IMpress Books is really excited about the release of Tom Murray’s new book, “Personal & Authentic: Designing Learning Experiences That Impact a Lifetime.” I can tell you that it made me laugh, cry (a lot), and think a lot about our purpose in education. Here’s an endorsement from Principal and Author of “Be Excellent on Purpose,” Sanée Bell, Ed.D.
“Personal & Authentic is a true reflection of the title. Tom not only shares stories that share his core values and beliefs through the personal stories that he tells, but the tips he includes from other educators show a glimpse of their core values and beliefs as well. If you are looking for a read that cuts straight to the middle and touches the heart, but then leads to actionable results that will transform you as an educator and the relationships and experiences you encounter each day, Personal & Authentic is your go-to resource. This book will help you reflect, recharge, and refocus on the most important aspects of education—relationships and relevant learning experiences.”
The foreword by Inky Johnson is amazingly powerful, and Tom did an amazing job of bringing in so many different voices and perspectives into this book and connecting them in a brilliant manner.
If you are interested in a copy, you can purchase it directly from Amazon here. Below is a snippet from the book:
“Trust takes years to build, seconds to break, and forever to repair.”
Whatever takes time and energy to build can also be shattered in a moment. Without it, little positive progress can be made. With it, unbreakable bonds can be secured. Learning cultures depend on it.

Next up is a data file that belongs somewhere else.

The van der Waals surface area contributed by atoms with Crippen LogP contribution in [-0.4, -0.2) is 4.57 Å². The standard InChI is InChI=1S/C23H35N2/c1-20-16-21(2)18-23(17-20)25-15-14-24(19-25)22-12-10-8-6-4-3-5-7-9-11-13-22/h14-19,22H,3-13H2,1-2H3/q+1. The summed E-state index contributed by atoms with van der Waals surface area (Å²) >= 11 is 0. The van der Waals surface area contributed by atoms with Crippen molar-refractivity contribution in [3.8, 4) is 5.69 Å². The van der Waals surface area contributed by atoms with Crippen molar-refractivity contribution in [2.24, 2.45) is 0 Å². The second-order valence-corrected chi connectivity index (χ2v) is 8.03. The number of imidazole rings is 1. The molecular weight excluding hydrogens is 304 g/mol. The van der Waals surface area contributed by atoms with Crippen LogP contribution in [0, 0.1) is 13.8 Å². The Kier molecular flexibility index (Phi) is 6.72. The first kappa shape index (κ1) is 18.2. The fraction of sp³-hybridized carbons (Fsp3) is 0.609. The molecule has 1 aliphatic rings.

Trust, the foundation of all interactions, dictates the speed at which progress in our classrooms and schools can be made. Leadership works at the speed of trust. Collaboration works at the speed of trust. Transformation works at the speed of trust. School and classroom cultures where personal and authentic learning flourishes are built at the speed of trust.
What is it that you do to intentionally build trust in your classroom or school? This isn’t a one-time activity or something that gets checked off the list on the first day of school. How do you build trust consistently over time?
As educators, we process things with our minds but often make decisions with our hearts. We cannot forget that our students do the same. It is through trust that we can build relationships—the foundation of personal and authentic learning cultures. It’s no secret that students learn from people they love. This love comes from a sense of safety, security, and knowing one is cared for in the process. It is trust that stabilizes and solidifies these in our daily interactions.
Before trust can become an unwavering thread of classroom culture, educators must learn to trust themselves. Putting trust in ourselves comes from a sense of knowing that we are worth it. Putting such trust in ourselves comes from us being cognizant of our own needs—our self-care. Self-care allows us to refuel so we can continue the work we are so passionate about.